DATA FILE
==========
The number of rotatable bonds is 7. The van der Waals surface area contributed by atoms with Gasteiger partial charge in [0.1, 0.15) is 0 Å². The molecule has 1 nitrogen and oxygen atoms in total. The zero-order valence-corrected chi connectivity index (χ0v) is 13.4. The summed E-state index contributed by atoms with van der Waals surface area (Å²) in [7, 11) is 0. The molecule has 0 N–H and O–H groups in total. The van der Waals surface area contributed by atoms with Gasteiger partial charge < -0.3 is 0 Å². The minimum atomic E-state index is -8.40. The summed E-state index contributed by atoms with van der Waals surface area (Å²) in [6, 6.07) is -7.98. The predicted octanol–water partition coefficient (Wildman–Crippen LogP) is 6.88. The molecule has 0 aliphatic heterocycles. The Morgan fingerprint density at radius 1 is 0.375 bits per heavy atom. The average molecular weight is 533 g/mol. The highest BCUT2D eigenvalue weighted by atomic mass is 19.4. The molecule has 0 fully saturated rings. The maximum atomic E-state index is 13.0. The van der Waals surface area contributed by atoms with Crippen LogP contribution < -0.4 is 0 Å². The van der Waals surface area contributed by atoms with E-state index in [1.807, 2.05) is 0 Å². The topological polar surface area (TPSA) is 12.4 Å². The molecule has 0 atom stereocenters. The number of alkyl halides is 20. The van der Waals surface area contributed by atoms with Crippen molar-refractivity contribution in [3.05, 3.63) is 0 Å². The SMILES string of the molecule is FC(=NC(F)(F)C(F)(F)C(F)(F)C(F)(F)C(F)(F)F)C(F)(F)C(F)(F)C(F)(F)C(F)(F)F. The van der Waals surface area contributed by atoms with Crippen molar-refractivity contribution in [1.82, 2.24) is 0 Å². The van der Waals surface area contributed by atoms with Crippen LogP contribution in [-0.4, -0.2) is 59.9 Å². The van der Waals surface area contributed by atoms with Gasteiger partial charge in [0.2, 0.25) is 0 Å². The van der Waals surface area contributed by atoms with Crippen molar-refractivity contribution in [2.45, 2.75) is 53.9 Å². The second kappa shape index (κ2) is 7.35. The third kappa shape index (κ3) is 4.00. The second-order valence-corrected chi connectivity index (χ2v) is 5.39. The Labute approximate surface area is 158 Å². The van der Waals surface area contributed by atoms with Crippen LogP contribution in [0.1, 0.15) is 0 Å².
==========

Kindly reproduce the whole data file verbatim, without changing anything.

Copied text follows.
The number of rotatable bonds is 7. The van der Waals surface area contributed by atoms with Gasteiger partial charge in [0.1, 0.15) is 0 Å². The molecule has 1 nitrogen and oxygen atoms in total. The zero-order valence-corrected chi connectivity index (χ0v) is 13.4. The summed E-state index contributed by atoms with van der Waals surface area (Å²) in [7, 11) is 0. The molecule has 0 N–H and O–H groups in total. The van der Waals surface area contributed by atoms with Gasteiger partial charge < -0.3 is 0 Å². The minimum atomic E-state index is -8.40. The summed E-state index contributed by atoms with van der Waals surface area (Å²) in [6, 6.07) is -7.98. The predicted octanol–water partition coefficient (Wildman–Crippen LogP) is 6.88. The molecule has 0 aliphatic heterocycles. The Morgan fingerprint density at radius 1 is 0.375 bits per heavy atom. The average molecular weight is 533 g/mol. The highest BCUT2D eigenvalue weighted by atomic mass is 19.4. The molecule has 0 fully saturated rings. The maximum atomic E-state index is 13.0. The van der Waals surface area contributed by atoms with Crippen LogP contribution < -0.4 is 0 Å². The van der Waals surface area contributed by atoms with E-state index in [1.807, 2.05) is 0 Å². The topological polar surface area (TPSA) is 12.4 Å². The molecule has 0 atom stereocenters. The number of alkyl halides is 20. The van der Waals surface area contributed by atoms with Crippen molar-refractivity contribution in [3.05, 3.63) is 0 Å². The SMILES string of the molecule is FC(=NC(F)(F)C(F)(F)C(F)(F)C(F)(F)C(F)(F)F)C(F)(F)C(F)(F)C(F)(F)C(F)(F)F. The van der Waals surface area contributed by atoms with Crippen molar-refractivity contribution in [1.82, 2.24) is 0 Å². The van der Waals surface area contributed by atoms with Crippen LogP contribution in [-0.4, -0.2) is 59.9 Å². The van der Waals surface area contributed by atoms with Gasteiger partial charge in [0.2, 0.25) is 0 Å². The van der Waals surface area contributed by atoms with Crippen molar-refractivity contribution in [2.45, 2.75) is 53.9 Å². The second kappa shape index (κ2) is 7.35. The third kappa shape index (κ3) is 4.00. The second-order valence-corrected chi connectivity index (χ2v) is 5.39. The Labute approximate surface area is 158 Å². The van der Waals surface area contributed by atoms with Crippen LogP contribution in [0.1, 0.15) is 0 Å².